Titanic was the second in a three-part series of megaships: the R.M.S. Olympic, R.M.S. Titanic, and the R.M.S. Britannic. To give you an idea, the Britannic was also nicknamed Gigantic: and I checked – the White Star Line still built it after the Titanic disaster.

2,223 people left Southampton, England on the 10th of April with high hopes; on the night of the 14th, 1,517 people died. That’s a huge number by any means, but if I have my math right (it’s possible that I don’t: even simple math sometimes eludes me), that means that 68% of the passengers died in the North Atlantic that night.

What I was not prepared for was the magnitude of the incompetence of the people that built and ran the ship: the ship was going at a very fast rate, considering the waters she was traveling through (in order to make time, to be sure) – sure, the captain navigated her into a slightly southerly course to avoid the worst of the icebergs,  but there was still a danger. That risk was compounded by the fact that the men in the crow’s nest did not have binoculars. And to top that all off, the number of lifeboats on the ship was based on the tonnage of the vessel, not the number of people that would need to be saved. There were 16 lifeboats, well withing regulations (down from 20, in order to free up more deck space, though that wouldn’t have been enough anyway), and when the ship sank, there were still more than FOUR HUNDRED free spaces on those boats. The abomination of it still riles me.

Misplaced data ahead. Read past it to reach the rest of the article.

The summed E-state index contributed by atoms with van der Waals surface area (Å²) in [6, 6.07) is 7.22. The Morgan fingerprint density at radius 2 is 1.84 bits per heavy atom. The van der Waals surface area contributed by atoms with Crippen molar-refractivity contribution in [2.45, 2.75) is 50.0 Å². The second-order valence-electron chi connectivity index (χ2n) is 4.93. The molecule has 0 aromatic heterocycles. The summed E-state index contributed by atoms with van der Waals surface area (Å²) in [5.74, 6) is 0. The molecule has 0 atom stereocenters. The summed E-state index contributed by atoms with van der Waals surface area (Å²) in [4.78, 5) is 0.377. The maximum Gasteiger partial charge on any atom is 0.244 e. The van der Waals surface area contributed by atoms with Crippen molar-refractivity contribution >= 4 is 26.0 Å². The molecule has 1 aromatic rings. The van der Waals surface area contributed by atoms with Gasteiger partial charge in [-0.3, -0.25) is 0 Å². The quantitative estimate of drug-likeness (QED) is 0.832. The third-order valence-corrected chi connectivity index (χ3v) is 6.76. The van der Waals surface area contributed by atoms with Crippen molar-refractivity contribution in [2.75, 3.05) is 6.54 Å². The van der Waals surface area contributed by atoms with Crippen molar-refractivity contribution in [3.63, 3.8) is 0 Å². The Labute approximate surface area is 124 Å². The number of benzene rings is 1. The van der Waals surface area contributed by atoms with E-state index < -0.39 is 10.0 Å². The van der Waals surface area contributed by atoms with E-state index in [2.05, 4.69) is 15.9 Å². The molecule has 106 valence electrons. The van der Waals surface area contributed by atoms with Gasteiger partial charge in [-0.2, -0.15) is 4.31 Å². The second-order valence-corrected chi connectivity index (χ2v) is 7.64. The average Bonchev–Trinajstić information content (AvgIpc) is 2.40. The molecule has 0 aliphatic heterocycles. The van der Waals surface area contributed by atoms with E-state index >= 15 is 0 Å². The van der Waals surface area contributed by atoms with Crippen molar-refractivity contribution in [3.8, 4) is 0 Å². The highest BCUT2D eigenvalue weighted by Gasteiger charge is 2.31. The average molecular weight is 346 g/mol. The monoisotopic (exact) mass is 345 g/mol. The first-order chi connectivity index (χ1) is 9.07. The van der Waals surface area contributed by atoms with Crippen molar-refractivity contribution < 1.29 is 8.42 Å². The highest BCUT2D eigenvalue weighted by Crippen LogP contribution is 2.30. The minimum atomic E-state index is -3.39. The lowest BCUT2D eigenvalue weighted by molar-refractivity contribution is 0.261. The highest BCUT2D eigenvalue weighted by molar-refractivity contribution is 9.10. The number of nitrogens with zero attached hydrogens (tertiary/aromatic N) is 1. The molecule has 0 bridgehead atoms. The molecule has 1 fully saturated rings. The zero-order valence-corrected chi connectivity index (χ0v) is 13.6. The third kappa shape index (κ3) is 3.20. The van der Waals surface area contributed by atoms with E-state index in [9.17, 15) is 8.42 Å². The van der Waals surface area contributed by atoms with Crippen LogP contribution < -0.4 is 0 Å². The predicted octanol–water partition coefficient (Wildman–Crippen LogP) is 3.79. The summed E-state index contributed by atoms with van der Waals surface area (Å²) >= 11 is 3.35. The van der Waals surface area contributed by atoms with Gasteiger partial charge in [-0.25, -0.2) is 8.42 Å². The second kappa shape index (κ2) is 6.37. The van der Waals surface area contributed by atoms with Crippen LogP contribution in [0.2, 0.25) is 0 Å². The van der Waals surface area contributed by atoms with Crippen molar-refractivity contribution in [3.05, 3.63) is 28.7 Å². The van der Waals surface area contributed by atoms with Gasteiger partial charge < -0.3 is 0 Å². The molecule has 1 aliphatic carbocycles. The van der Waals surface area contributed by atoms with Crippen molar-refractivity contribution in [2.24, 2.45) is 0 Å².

But there were some good stories, all the same. One woman, Margaret (Molly) Tobh Brown was a millionairess from Denver that was saved on one of the lifeboats, and spent the rest of that time helping others and going out of her way.

Another (anonymous) woman was distraught when she was pulled into one of the lifeboats, because her husband was being left behind – the others on the boat were afraid she might have some kind of attack. However, she was sane enough to persuade the rest of the people on board to take on a man in the water; everyone else was afraid of capsizing, but she convinced them. As dawn broke, she realized that it was her beloved husband.